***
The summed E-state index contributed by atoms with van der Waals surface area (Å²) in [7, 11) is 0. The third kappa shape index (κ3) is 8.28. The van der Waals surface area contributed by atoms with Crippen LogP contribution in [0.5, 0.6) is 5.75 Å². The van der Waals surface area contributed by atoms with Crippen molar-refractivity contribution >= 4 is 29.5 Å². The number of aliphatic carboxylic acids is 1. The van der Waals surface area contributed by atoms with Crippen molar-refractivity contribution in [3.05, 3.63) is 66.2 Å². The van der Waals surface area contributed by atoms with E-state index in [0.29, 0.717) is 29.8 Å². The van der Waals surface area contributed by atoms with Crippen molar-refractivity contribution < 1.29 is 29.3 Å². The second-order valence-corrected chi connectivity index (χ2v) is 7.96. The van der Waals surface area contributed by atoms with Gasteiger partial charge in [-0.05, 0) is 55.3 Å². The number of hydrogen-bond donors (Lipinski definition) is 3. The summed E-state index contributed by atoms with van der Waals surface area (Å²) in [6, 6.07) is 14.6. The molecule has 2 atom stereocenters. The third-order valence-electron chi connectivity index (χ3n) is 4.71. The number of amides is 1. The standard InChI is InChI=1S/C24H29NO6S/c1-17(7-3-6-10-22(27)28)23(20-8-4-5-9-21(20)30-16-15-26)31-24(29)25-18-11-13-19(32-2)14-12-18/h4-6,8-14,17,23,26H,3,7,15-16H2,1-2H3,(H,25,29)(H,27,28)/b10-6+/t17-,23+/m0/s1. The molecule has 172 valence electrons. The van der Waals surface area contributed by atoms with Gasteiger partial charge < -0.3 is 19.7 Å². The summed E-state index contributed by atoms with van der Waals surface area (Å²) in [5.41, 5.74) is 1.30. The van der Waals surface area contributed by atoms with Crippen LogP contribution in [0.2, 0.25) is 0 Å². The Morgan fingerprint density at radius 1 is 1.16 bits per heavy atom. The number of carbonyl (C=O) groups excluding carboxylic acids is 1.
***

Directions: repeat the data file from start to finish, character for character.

The summed E-state index contributed by atoms with van der Waals surface area (Å²) in [7, 11) is 0. The third kappa shape index (κ3) is 8.28. The van der Waals surface area contributed by atoms with Crippen LogP contribution in [0.5, 0.6) is 5.75 Å². The van der Waals surface area contributed by atoms with Crippen molar-refractivity contribution >= 4 is 29.5 Å². The number of aliphatic carboxylic acids is 1. The van der Waals surface area contributed by atoms with Crippen molar-refractivity contribution in [3.05, 3.63) is 66.2 Å². The van der Waals surface area contributed by atoms with E-state index in [0.29, 0.717) is 29.8 Å². The van der Waals surface area contributed by atoms with Crippen molar-refractivity contribution < 1.29 is 29.3 Å². The second-order valence-corrected chi connectivity index (χ2v) is 7.96. The van der Waals surface area contributed by atoms with Gasteiger partial charge in [-0.05, 0) is 55.3 Å². The number of hydrogen-bond donors (Lipinski definition) is 3. The summed E-state index contributed by atoms with van der Waals surface area (Å²) in [6, 6.07) is 14.6. The molecule has 2 atom stereocenters. The third-order valence-electron chi connectivity index (χ3n) is 4.71. The number of amides is 1. The standard InChI is InChI=1S/C24H29NO6S/c1-17(7-3-6-10-22(27)28)23(20-8-4-5-9-21(20)30-16-15-26)31-24(29)25-18-11-13-19(32-2)14-12-18/h4-6,8-14,17,23,26H,3,7,15-16H2,1-2H3,(H,25,29)(H,27,28)/b10-6+/t17-,23+/m0/s1. The molecule has 172 valence electrons. The van der Waals surface area contributed by atoms with Gasteiger partial charge < -0.3 is 19.7 Å². The summed E-state index contributed by atoms with van der Waals surface area (Å²) in [5.41, 5.74) is 1.30. The van der Waals surface area contributed by atoms with Crippen LogP contribution in [0.2, 0.25) is 0 Å². The Morgan fingerprint density at radius 1 is 1.16 bits per heavy atom. The number of carbonyl (C=O) groups excluding carboxylic acids is 1.